Turnbull’s pro-China lovefest another casualty as Huawei gets the flick

by | Aug 26, 2018 | Business

Just two weeks after China watcher, Michael Sainsbury, warned that Turnbull’s pro-China lovefest speech could end up ripped off like “Bandaid” if Huawei gets the thumbs down, the Government followed the US in banning Huawei and ZTE from involvement in development of our 5G networks. Paul Budde, one of the world’s foremost telecommunications management and business consultants, reports.

If Huawei gets thumbs down, could Turnbull’s pro-China lovefest end up as a Bandaid?

THERE IS no evidence whatsoever that some clever bits of technology have been added to networks designed and developed by the Chinese that would allow the Chinese government or anybody else for that matter to interfere with networks they have built or are building. As a matter of fact, communications networks around the world – as they are in place at the moment – manufactured by Americans, Europeans, Chinese or Russians can be used by governments around the world for cyberwarfare, cyberespionage or cybercrime if they want to do this.

What the major difference between western democracies and China is that the Chinese government has a national policy that applies to all Chinese persons and companies – wherever they are – that their first loyalty must be with China and that they will have to act and behave in the interest of China. We see this for example in the case of Chinese students at overseas universities, there is plenty of evidence that indicates that propaganda is used to support that these Chinese nationals should put Chinese policies and values first. There are even Chinese offices in other countries that are preparing and providing this propaganda. If it comes to the crunch in relation to Huawei and ZTE they could be required by the Chinese Government to first of all act in their interest.

If we compare this for example with the USA and look at the PRISM project from the National Security Agency (NSA) in the USA in 2013, this shows exactly that governments can infiltrate any network in the world. In this case, the American Government was able to infiltrate these networks for their own political use, it didn’t matter if these networks were built with American, European or Chinese hardware and software. In general, in relation to communication technologies it has become a cat and mouse game in relation to developing better security systems on the one hand and finding new technologies to hack into them on the other hand.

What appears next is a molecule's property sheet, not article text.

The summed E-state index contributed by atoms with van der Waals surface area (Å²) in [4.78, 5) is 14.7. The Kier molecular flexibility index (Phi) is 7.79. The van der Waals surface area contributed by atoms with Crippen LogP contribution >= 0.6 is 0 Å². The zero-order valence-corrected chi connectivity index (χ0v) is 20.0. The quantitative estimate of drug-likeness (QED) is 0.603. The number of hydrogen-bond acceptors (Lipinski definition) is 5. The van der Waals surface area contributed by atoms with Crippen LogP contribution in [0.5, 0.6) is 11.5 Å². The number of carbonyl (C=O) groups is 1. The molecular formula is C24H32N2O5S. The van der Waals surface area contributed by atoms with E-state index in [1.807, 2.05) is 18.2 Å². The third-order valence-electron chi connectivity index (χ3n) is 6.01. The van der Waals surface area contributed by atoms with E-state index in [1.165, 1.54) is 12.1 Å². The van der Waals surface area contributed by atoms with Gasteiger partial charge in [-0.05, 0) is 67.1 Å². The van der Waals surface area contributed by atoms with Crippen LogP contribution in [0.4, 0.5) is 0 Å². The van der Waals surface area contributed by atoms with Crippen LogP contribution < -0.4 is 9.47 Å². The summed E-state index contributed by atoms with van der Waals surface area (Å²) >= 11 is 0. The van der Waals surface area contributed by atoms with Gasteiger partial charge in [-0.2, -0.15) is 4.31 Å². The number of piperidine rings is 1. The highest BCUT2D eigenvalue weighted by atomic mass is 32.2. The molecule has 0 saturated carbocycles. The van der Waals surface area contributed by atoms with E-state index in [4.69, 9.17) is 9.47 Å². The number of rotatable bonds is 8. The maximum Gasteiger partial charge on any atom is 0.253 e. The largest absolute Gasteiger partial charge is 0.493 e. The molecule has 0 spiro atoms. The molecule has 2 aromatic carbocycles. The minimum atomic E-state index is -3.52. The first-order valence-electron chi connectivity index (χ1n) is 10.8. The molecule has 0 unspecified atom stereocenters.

The main difference so far has been that the democratic processes and the democratic institutions in America (and for that matter in other Western Democratic Countries) are able to stop such illegal practices and put legislation and regulations in place to protect the democratic rights. In the case of China, such nuts and bolts are not in place and if the government does want to (mis)use communication networks, there are few or no institutions stopping them, furthermore they can “force” their nationals to adhere to their commands and because of the global nation of these networks this is of course a potential threat to the security of other countries.

While, as I mentioned, governments can infiltrate any network, the fact that networks developed by Chinese companies could be more easily brought under the political control of the Chinese Government is a threat that several countries have indicated is simply to big to ignore and they therefor ban the involvement of Chinese companies in what they see as critical infrastructure in their countries.

So the Huawei and ZTE issue is political not technical and Jeremy Mitchell, Director of Corporate & Public Affairs, Huawei, Australia didn’t hesitate to launch a stinging attack on Home Affairs Minister and would-be PM Dutton on Twitter:

While it is sad to see this happening, I would have preferred a global attempt to take such a political threat away, so we can use the best and most competitive technologies available anywhere in the world, instead our industry is now unfortunately also part of the realpolitik that we as a global community are facing.

In the end, it is the end users of these technologies that are going to pay the price for all of this as we are no longer able to use market forces to get the best products and services as this this will now be overridden by politics. In the case of networks this could increase prices by 30 per cent or more and in the end it will be the consumers that will have to pay for that.


Paul Budde

Paul Budde is one of the world’s foremost telecommunications management and business consultants. His expertise lies in his ability to analyse the telecommunications, internet, e-commerce and broadcasting markets, and to identify major business trends and developments in the digital, sharing and interconnected economy.

Paul’s extensive market knowledge, global network and strategic business advice can assist organisations and industry sectors to transform themselves, enabling them to take advantage of opportunities created by the digital economy.

For more information see his blogYou can also follow Paul on Twitter @paulbudde

Paul Budde: and so the NBN blame games start

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Michael Sainsbury

Michael Sainsbury

Michael Sainsbury is a former China correspondent (now based in South-East Asia), with more than 20 years’ experience writing about business, business politics and human rights across Australia and the Asia Pacific. You can follow Michael on Twitter @SainsburyChina.


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